I did a simple but fascinating thing yesterday – I wrote a routine in python and ruby to subtract the different elements between two lists (python) or arrays (ruby) and then return a random element between the two lists (arrays).

``````all_experts = ['expert_1.py', 'expert_2.py', 'expert_3.py', 'expert_4.py']

experts_so_far = ['expert_1.py']

all_experts - experts_so_far
[
[0] "expert_2.py",
[1] "expert_3.py",
[2] "expert_4.py"
]
``````

Now here is the python:

``````all_experts = ['expert_1.py', 'expert_2.py', 'expert_3.py', 'expert_4.py']

experts_so_far = ['expert_1.py']

remaining_experts = list(set(all_experts) - set(experts_so_far))

print(remaining_experts)
['expert_3.py', 'expert_2.py', 'expert_4.py']
``````

The interesting thing here is what's going on with the python. My initial understanding of the python failure was that subtraction failed because it was lists of strings. That's actually not the case. Here's the result of two lists of integers being subtracted:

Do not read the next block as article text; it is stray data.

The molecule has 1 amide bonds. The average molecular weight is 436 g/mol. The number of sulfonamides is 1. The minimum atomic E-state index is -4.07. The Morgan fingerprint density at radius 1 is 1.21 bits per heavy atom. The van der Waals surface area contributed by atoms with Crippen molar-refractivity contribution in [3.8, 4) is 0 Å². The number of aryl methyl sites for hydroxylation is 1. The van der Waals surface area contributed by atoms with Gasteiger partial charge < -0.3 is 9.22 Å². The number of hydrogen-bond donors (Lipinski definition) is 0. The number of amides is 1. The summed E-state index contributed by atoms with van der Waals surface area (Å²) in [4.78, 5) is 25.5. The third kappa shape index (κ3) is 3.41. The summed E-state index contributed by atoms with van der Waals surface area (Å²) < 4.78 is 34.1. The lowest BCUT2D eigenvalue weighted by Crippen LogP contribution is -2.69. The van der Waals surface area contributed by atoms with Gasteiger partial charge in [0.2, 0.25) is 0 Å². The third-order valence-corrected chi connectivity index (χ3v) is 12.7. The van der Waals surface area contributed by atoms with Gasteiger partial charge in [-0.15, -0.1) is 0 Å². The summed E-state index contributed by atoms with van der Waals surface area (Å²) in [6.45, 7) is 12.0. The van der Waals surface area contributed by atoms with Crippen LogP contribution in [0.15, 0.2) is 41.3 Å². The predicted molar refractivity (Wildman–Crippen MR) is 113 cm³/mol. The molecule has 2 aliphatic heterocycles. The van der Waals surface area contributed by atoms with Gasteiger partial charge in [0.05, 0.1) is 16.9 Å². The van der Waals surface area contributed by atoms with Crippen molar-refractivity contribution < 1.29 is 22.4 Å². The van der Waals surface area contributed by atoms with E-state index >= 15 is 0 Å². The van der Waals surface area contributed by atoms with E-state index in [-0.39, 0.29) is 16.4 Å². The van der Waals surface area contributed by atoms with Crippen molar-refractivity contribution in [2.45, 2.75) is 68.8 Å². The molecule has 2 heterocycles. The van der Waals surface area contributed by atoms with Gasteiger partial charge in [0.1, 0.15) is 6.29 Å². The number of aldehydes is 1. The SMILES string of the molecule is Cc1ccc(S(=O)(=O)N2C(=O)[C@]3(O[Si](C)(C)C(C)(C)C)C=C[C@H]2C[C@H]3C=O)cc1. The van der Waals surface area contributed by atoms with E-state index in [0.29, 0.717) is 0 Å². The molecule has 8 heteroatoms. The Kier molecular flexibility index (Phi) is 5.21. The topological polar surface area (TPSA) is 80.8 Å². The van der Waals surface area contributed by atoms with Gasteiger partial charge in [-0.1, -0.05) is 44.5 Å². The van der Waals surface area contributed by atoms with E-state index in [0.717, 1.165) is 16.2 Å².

``````>>> [1,2,3] - [3]
Traceback (most recent call last):
File "<stdin>", line 1, in <module>
TypeError: unsupported operand type(s) for -: 'list' and 'list'
``````

What's going on here with the python is that we are:

• casting the lists to sets and then
• subtracting the sets
• and then casting it back to a list

The interesting thing here is that sets have unique memberships so:

``````>>> all_experts = [1,1,3]
>>> set(all_experts)
{1, 3}
``````

From a rubyist's perspective here, the surprising things are

• that array subtraction isn't a built-in python thing; I mean what the f ..
• the amount of casting that is going on
• the fact that set() is what converted an array to a set instead of calling .to_set on the array (admittedly after you did a require 'set')
• needing to print the result in Python instead of Ruby's default return